It’s hard to keep track of all the futurist predictions whether the next several decades are going to be utopian or dystopian. Still, when it comes to global warming, we so often hear nothing but dire predictions of doom, it is refreshing that some scientists have concluded that higher temperatures could actually contribute to increased food production to feed a growing population. From the story:
A team of scientists at Rothamsted, the UK’s largest agricultural research centre, suggests that extra carbon dioxide in the air from global warming, along with better fertilisers and chemicals to protect arable crops, could hugely increase yields and reduce water consumption. “Plant breeders will probably be able to increase yields considerably in the CO2 enriched environments of the future … There is a large gap between achievable yields and those delivered … but if this is closed then there is good prospect that crop production will increase by about 50% or more by 2050 without extra land”, says the paper by Dr Keith Jaggard et al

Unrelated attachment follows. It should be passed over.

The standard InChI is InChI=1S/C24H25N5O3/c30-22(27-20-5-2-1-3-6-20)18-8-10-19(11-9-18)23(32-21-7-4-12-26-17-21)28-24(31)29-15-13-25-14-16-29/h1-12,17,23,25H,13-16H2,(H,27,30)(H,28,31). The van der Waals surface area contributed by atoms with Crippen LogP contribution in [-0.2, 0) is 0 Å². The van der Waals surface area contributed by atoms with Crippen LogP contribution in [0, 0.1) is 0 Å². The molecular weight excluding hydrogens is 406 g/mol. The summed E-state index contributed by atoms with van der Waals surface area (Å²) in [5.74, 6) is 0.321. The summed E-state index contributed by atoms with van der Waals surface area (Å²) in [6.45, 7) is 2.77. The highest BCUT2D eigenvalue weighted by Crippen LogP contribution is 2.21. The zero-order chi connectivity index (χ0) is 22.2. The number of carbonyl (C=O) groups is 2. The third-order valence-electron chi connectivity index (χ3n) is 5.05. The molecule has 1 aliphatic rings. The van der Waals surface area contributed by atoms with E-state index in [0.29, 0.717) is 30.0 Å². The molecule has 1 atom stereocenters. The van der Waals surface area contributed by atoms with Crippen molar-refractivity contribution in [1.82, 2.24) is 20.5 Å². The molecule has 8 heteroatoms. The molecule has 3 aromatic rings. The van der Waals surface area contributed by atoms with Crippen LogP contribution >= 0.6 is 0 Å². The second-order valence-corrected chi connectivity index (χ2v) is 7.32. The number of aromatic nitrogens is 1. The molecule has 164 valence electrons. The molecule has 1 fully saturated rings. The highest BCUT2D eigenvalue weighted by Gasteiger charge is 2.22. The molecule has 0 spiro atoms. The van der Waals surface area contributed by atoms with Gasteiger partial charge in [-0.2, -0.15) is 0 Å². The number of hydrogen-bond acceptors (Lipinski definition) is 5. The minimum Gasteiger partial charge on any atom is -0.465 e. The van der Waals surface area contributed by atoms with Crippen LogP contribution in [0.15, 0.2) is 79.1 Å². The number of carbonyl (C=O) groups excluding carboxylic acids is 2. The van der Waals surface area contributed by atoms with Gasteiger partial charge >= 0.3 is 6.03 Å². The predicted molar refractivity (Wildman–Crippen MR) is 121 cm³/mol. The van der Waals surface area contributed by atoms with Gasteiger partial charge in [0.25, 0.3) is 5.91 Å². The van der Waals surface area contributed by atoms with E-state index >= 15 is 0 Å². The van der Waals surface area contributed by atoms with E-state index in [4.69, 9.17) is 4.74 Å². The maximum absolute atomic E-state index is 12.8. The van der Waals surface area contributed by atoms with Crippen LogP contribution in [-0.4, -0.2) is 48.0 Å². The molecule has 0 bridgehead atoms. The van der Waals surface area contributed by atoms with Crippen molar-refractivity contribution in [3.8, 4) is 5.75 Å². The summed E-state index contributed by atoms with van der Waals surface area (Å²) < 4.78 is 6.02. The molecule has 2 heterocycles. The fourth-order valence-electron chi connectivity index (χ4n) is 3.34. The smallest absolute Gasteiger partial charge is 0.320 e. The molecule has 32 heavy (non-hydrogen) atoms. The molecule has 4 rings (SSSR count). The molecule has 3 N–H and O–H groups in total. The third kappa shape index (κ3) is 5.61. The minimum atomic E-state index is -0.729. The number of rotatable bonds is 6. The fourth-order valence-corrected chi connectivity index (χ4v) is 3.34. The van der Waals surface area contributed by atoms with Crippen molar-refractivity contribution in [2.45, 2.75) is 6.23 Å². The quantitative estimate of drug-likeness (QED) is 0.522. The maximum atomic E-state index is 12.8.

Great! Oops, wait a minute: A different team of scientists foresee a much more dire future:
Several studies suggest farmers will be up against environmental limits by 2050, as industry and consumers compete for water. One group of US scientists suggests that feeding the 3 billion extra people could require twice as much water by then. This, says Professor Kenneth Strzepek of the University of Colorado, could mean an 18% reduction in worldwide water availability for food growing by 2050. “The combined effect of these increasing demands can be dramatic in key hotspots [like] northern Africa, India, China and parts of Europe and the western US,” he says.]
And the moral of the story? It’s like watching a tennis match. People of good faith can and do come to diametrically differing conclusions. Or, to paraphrase William Goldman’s observation about Hollywood, nobody really knows anything. And that means, it seems to me, that we should not give into hysteria when making public policy around environmental and climate issues.